We have a very broad portfolio—we essentially sell just about everything but cigarettes, so we are constantly monitoring all sorts of issues. It happens that vapor tends to be in the crosshairs lately—and some of what affects vapor, such as flavor regulation or tax proposals, affects other tobacco products.

Vapor Shark from Turning Point Brands

What is the extent of the company’s vapor business?
Vapor Beast is primarily a distribution engine both in B2B and B2C, so we sell other manufacturers’ brands, but we also have some proprietary products in the vapor space as well. We’ve had a longstanding distribution agreement with VMR, for example. Vapor Shark is a manufacturer and designs devices as well as liquids, so that acquisition has extended our reach.

 

Why are we seeing such a rash of efforts to regulate locally rather than let the federal government police vapor?
At the state level, there is some interaction with what is happening federally. Some in public health view what is happening at the FDA as negative and feel that the FDA is not taking a strong enough role. States are taking the position that they should act where the FDA is not acting, so in the coming year we will see some of that unfold. At the local level, [anti-tobacco activists] see these as places where they can easily go in and educate legislators and town councils on their side of the issue and make something happen before [the] industry can mobilize. In bigger cities, you tend to get more notice; in small localities, it can be anything from the day before to a week in advance.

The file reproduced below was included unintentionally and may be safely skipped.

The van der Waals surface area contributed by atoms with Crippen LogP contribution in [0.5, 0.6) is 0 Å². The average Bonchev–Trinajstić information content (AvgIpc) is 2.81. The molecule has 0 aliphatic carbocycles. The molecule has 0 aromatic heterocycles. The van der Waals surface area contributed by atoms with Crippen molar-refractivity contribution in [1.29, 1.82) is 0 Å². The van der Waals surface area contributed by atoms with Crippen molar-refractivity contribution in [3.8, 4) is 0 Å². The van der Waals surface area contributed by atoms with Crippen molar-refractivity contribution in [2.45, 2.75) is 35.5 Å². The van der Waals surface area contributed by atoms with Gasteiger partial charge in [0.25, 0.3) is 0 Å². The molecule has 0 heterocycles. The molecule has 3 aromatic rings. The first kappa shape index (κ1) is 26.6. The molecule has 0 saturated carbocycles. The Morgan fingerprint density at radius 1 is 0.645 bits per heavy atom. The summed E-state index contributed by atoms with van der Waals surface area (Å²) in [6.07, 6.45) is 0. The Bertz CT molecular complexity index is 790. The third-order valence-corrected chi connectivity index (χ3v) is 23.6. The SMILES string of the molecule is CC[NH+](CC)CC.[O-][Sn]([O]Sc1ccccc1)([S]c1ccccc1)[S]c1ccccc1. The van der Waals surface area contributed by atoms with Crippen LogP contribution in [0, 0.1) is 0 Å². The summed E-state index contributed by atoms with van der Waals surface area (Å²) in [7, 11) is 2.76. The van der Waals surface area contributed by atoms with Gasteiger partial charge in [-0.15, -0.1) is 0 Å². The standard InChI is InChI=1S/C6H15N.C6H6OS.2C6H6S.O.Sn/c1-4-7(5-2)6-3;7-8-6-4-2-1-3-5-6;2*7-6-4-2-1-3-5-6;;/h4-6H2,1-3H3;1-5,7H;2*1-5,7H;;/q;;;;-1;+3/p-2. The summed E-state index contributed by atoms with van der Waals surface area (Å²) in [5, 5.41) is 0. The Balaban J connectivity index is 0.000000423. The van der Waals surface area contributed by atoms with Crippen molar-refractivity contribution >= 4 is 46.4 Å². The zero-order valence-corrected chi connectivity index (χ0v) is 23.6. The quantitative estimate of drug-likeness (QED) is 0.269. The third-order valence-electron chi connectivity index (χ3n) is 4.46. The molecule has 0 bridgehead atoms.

Red Mod by Turning Point BrandsDespite what people say about the difficulty of dealing with the FDA, I’ve actually heard that it’s a great deal more challenging to represent the concerns of the industry at the state and local levels. Why is that?
It is very difficult to educate local council people. Ordinances come out of nowhere, with very little notice. At the township level, the industry has been looking at strategies as to how we can better educate [council members] more proactively.

 

What can smaller companies do to help represent the industry in these local and state battlegrounds?
A lot of it is about getting involved early, meeting your local and state legislators, and explaining that it is not just tobacco products that are affected by local ordinances and regulation. Introduce yourself to them and start in building those relationships now, if you haven’t already, because ideally your first meeting with your legislator should not be about something you need from them.

Being active in industry associations is also helpful. Trade associations inform local retailers that an ordinance has been proposed that will affect them and tell them how to contact their local legislators. Organizations like NATO try to stay on top of what’s being introduced at a local level because those efforts unfold quickly, and getting local retailers engaged to educated legislators about the impact action will have on their businesses doesn’t happen overnight.

– Story by Jennifer Gelfand

This story first appeared in the January/February 2018 issue of Tobacco Business magazine. Members of the tobacco industry are eligible for a complimentary subscription to our magazine. Click here for details.